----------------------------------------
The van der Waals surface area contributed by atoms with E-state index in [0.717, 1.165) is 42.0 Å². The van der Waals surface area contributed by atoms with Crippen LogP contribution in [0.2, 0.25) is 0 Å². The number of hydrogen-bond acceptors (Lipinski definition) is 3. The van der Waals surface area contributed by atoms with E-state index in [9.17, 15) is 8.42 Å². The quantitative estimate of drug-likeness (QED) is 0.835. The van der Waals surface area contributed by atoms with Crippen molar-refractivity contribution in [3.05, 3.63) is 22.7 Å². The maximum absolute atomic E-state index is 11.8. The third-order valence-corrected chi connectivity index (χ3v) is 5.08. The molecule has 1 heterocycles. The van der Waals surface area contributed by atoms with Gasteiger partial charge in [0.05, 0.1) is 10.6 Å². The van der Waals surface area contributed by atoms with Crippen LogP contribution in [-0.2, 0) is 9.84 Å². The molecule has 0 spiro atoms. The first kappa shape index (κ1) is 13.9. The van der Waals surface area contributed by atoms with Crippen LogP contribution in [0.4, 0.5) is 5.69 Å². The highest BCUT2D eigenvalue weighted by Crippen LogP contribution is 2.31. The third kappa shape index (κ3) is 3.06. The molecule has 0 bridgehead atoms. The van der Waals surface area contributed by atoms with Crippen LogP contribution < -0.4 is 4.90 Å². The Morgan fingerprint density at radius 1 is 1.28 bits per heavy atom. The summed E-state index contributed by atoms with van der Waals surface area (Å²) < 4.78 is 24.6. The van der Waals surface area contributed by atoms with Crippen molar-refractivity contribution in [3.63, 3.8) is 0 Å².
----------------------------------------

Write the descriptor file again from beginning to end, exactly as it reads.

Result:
The van der Waals surface area contributed by atoms with E-state index in [0.717, 1.165) is 42.0 Å². The van der Waals surface area contributed by atoms with Crippen LogP contribution in [0.2, 0.25) is 0 Å². The number of hydrogen-bond acceptors (Lipinski definition) is 3. The van der Waals surface area contributed by atoms with E-state index in [9.17, 15) is 8.42 Å². The quantitative estimate of drug-likeness (QED) is 0.835. The van der Waals surface area contributed by atoms with Crippen molar-refractivity contribution in [3.05, 3.63) is 22.7 Å². The maximum absolute atomic E-state index is 11.8. The third-order valence-corrected chi connectivity index (χ3v) is 5.08. The molecule has 1 heterocycles. The van der Waals surface area contributed by atoms with Gasteiger partial charge in [0.05, 0.1) is 10.6 Å². The van der Waals surface area contributed by atoms with Crippen LogP contribution in [-0.2, 0) is 9.84 Å². The molecule has 0 spiro atoms. The first kappa shape index (κ1) is 13.9. The van der Waals surface area contributed by atoms with Crippen LogP contribution in [0.4, 0.5) is 5.69 Å². The highest BCUT2D eigenvalue weighted by Crippen LogP contribution is 2.31. The third kappa shape index (κ3) is 3.06. The molecule has 0 bridgehead atoms. The van der Waals surface area contributed by atoms with Crippen LogP contribution < -0.4 is 4.90 Å². The Morgan fingerprint density at radius 1 is 1.28 bits per heavy atom. The summed E-state index contributed by atoms with van der Waals surface area (Å²) < 4.78 is 24.6. The van der Waals surface area contributed by atoms with Crippen molar-refractivity contribution in [3.63, 3.8) is 0 Å².